Having said that, however, I do want to voice my concern about the process. Faleomavaega's boat bill rightly has been called his "secret amendment." Although his measure was openly proposed, there never were any public hearings or prior consultations with either local leaders or the boat owners, the principal stakeholders in the private sector. A few months later it was quietly incorporated into a larger bill as an amendment and passed the House without fanfare. Curiously, Faleomavaega waited one month before advising the public his bill had passed-only when quick passage in the Senate seemed assured.
But the bill has stalled in the Senate and public debate has ensued. In my view, the debate that has roared in the pages of Samoa News and elsewhere would better have been conducted in committee hearing rooms on Capitol Hill and then reported in Samoa News. That is the way the process was established by the Founding Fathers, the way it has worked for over 200 years and the way it ought to continue to function. In all but the direct emergencies, regular order should be followed, especially on legislation that is specific to American Samoa, not national in nature.
Faleomavaega may continue to try to draw me into the debate on the merits of his bill but I will continue to resist all temptations to take the bait. Congress will adjourn in late September and this bill either will pass on its merits or die with Congress without any help for interference from me. The boat owners are perfectly capable of making their own case.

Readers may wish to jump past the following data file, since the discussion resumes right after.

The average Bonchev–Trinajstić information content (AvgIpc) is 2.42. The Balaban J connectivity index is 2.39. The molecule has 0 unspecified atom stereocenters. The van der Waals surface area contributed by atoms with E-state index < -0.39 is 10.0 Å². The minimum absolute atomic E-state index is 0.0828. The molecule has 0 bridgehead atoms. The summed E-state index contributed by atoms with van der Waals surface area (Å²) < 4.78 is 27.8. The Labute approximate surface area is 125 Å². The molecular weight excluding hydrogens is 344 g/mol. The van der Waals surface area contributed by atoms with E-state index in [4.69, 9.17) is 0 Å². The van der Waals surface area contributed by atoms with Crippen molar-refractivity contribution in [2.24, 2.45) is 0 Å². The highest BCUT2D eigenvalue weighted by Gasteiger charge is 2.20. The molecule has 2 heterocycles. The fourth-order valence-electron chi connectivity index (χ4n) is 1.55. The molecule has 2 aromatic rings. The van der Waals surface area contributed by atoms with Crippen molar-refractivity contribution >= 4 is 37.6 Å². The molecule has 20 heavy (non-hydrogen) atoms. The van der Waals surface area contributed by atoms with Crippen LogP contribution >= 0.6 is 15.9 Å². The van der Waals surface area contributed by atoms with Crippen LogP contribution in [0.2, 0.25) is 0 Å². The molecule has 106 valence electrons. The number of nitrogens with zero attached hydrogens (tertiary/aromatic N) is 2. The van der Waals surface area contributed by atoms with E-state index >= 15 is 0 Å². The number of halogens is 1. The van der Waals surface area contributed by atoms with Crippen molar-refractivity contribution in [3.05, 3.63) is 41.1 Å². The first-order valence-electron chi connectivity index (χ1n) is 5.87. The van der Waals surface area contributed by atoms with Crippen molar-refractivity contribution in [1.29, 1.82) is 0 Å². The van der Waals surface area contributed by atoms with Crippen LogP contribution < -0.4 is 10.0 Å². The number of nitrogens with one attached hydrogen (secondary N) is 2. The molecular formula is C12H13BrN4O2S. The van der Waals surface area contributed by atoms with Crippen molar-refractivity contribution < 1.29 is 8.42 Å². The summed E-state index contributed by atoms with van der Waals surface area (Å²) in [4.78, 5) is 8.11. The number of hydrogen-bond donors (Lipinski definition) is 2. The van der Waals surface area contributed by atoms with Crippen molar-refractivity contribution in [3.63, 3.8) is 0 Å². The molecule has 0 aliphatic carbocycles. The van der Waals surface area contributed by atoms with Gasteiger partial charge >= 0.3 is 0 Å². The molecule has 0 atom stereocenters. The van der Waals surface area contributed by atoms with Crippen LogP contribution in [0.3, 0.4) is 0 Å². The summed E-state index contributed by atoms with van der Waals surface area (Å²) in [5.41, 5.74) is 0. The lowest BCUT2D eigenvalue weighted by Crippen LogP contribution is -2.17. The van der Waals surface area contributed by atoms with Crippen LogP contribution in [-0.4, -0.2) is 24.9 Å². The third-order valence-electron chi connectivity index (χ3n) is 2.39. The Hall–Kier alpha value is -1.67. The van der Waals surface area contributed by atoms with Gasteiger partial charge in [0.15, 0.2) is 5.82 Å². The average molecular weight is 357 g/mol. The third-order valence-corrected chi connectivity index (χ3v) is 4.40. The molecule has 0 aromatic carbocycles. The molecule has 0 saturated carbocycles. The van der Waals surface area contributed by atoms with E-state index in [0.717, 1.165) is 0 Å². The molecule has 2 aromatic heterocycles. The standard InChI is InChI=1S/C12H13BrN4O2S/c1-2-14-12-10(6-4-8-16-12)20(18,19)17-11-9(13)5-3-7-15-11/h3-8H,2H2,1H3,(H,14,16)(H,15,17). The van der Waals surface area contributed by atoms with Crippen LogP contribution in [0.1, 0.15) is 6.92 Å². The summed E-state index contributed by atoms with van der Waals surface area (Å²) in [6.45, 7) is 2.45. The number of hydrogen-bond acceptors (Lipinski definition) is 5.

My overriding concern continues to be with the attempts, often abetted if not led by our own Delegate, to increase federal control over our Territory, which comes at the expense of our hard-won self-government. Whether it be imposition of minimum wage, establishment of a federal court, the method of electing our senate, citizenship, earmarking of CIPs, alteration of our local election procedures or introduction of legislation specific to the Territory without local consultation, the trend is very troublesome. That is a political issue that is worthy of discussion in the campaign.